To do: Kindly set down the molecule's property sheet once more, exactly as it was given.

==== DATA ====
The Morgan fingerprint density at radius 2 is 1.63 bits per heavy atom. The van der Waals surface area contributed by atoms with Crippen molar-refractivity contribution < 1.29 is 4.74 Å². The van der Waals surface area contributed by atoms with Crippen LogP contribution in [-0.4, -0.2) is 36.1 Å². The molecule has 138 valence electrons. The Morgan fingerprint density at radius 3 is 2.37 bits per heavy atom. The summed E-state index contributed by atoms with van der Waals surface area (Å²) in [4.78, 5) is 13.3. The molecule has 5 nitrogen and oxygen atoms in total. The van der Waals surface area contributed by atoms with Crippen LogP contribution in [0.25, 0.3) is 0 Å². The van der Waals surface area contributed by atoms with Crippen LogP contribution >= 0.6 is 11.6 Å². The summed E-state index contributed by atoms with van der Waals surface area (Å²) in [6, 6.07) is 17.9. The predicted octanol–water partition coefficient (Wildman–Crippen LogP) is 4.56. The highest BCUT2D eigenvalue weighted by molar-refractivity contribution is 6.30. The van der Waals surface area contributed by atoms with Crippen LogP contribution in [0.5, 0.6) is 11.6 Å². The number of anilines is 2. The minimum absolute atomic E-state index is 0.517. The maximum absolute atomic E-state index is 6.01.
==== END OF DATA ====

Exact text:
The Morgan fingerprint density at radius 2 is 1.63 bits per heavy atom. The van der Waals surface area contributed by atoms with Crippen molar-refractivity contribution < 1.29 is 4.74 Å². The van der Waals surface area contributed by atoms with Crippen LogP contribution in [-0.4, -0.2) is 36.1 Å². The molecule has 138 valence electrons. The Morgan fingerprint density at radius 3 is 2.37 bits per heavy atom. The summed E-state index contributed by atoms with van der Waals surface area (Å²) in [4.78, 5) is 13.3. The molecule has 5 nitrogen and oxygen atoms in total. The van der Waals surface area contributed by atoms with Crippen LogP contribution in [0.25, 0.3) is 0 Å². The van der Waals surface area contributed by atoms with Crippen LogP contribution >= 0.6 is 11.6 Å². The summed E-state index contributed by atoms with van der Waals surface area (Å²) in [6, 6.07) is 17.9. The predicted octanol–water partition coefficient (Wildman–Crippen LogP) is 4.56. The highest BCUT2D eigenvalue weighted by molar-refractivity contribution is 6.30. The van der Waals surface area contributed by atoms with Crippen LogP contribution in [0.5, 0.6) is 11.6 Å². The number of anilines is 2. The minimum absolute atomic E-state index is 0.517. The maximum absolute atomic E-state index is 6.01.